• As their twitching noses indicate, rabbits sniff a lot. Try sprinkling dried sulfur around or on your plants. Rabbits also dislike the smell of onions, so try planting these around your garden to further deter the furry creatures.
  • To discourage pesky rabbits, try dusting your plants with plain talcum powder.
  • Since rabbits are great sniffers, powdered red pepper sprinkled around the garden or on targeted plants may keep them out.
  • Irish Spring soap shavings placed in little drawstring bags around the garden will also help to keep rabbits away.
  • Make a bad-tasting rabbit cocktail by grinding together three hot peppers, three large onions, and one whole bunch of garlic. Add water to cover, and place into a covered container overnight. Strain, and then add enough additional water to make a gallon of the mixture. Spray onto plants, repeating after rainfall. Commercial products using pungent garlic oil are also worth a try.
  • Spray your plants with a mixture of 1 teaspoon Lysol and 1 gallon of water.
  • Some people protect plants with individual “collars” of tin cans or screening so that the plants may reach a less vulnerable size. Put the collar around each stem for protection.
  • Use cylinders of ¼-inch mesh hardware cloth to keep rabbits from nibbling on young fruit and landscape trees. The cylinders should extend higher than a rabbit’s reach while the rabbit is standing on the expected depth of snow, and they should stand one to two inches out from the tree trunk.
  • Some of the deer techniques related to odor are also said to work against rabbits. Deter rabbits with commercially-available deer repellents that contain a mixture of dried bovine blood, sulfured eggs, and garlic.
  • Legend has it that rabbits are terrified of their own reflection, so try an old-time rabbit remedy and place large, clear glass jars of water throughout the garden. Garden centers sell ready-made reflectors, as well as other devices—crouching cats, fake snakes, menacing owls—designed to frighten bunnies away from your plants.
  • Sometimes, humane traps are the best solution. If you don’t want to buy a trap, consider building one. Place the trap where you’ve seen the rabbits feeding or resting, and cover it with a piece of canvas. Apples, carrots, cabbage, and other fresh green veggies make excellent bait. Check it often, and release bunnies in rural areas several miles away.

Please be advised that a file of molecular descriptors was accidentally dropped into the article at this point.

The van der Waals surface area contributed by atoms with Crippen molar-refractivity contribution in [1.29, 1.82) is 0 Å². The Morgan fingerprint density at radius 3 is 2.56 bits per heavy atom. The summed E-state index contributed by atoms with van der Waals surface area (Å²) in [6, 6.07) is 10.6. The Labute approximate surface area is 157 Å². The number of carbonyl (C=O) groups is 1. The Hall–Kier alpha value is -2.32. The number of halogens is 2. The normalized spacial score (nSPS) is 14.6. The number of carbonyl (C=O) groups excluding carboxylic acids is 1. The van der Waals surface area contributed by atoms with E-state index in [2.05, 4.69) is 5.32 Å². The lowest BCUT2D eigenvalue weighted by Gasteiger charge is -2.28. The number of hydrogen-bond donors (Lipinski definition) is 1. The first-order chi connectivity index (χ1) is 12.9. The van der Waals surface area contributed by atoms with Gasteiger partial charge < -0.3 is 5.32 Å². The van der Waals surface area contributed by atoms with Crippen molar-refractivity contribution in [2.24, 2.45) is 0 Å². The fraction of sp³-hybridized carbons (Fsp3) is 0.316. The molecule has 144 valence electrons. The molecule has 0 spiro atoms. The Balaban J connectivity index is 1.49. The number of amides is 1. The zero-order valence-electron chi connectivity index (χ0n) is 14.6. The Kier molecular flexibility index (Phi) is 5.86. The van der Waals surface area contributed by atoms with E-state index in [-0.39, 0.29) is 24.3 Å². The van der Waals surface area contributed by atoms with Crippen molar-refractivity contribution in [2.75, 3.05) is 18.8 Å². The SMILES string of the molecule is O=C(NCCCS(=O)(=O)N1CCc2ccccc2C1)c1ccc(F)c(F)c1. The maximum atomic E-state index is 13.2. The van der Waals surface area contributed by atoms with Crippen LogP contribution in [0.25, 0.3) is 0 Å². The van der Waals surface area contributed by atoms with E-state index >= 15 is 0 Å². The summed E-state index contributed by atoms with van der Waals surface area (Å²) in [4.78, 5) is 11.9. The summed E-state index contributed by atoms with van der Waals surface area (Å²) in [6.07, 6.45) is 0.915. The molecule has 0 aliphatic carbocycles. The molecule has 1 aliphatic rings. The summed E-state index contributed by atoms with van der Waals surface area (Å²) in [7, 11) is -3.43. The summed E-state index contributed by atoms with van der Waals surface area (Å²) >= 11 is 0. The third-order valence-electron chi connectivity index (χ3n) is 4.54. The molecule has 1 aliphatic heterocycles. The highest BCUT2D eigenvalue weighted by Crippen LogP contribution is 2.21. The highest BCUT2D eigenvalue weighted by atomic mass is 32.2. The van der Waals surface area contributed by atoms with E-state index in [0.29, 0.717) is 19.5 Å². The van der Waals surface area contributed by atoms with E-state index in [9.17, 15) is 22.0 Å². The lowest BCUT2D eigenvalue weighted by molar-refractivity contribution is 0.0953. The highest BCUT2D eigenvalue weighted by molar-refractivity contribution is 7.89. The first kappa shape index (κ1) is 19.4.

How to Prevent Rabbits

The best way to keep rabbits out of the garden is to start early in the spring using the things they don’t like, then be consistent throughout the growing season. 

  • It’s best to keep rabbits from crossing into the garden to begin with, and many old-time remedies rely on spreading various products around the perimeter of the garden such as dried blood or dried blood meal or human hair. Sprinkle dried blood on the surface around all your plants as early in the season as you can, and repeat after a heavy rain. Note: If you have dogs, don’t try this method because they might be attracted to the scent and start digging up your garden.
  • Do not rely on repellents alone. The most effective way of keeping out rabbits is chicken wire fencing. Install a fence that is 4 feet high and bury it 6 inches deep. Bend the top foot of the fence away from the garden like a security fence, so that they can’t climb or jump over it. For new bulbs, try a dome or cage of chicken wire secured over the bed.
  • Rabbits don’t like to leave their shelters, so try to reduce the possible rabbit homes around your yard. Brush away piles of brush and leaves, and fill in abandoned burrows. If a rabbit doesn’t have a place to live, hopefully it won’t stay and munch. Rabbits will also breed much more if they have a good habitat available—all the more reason to have no vacancy!

Plants That Rabbits Dislike

According to bunny experts, rabbits have plant preferences based on taste, nutritive value, the presence of poison or prickles, and ease of availability. Their tastes in food can also vary by region and season, so not all plants work for all rabbits. Be tricky and tend plants that rabbits don’t find very appetizing.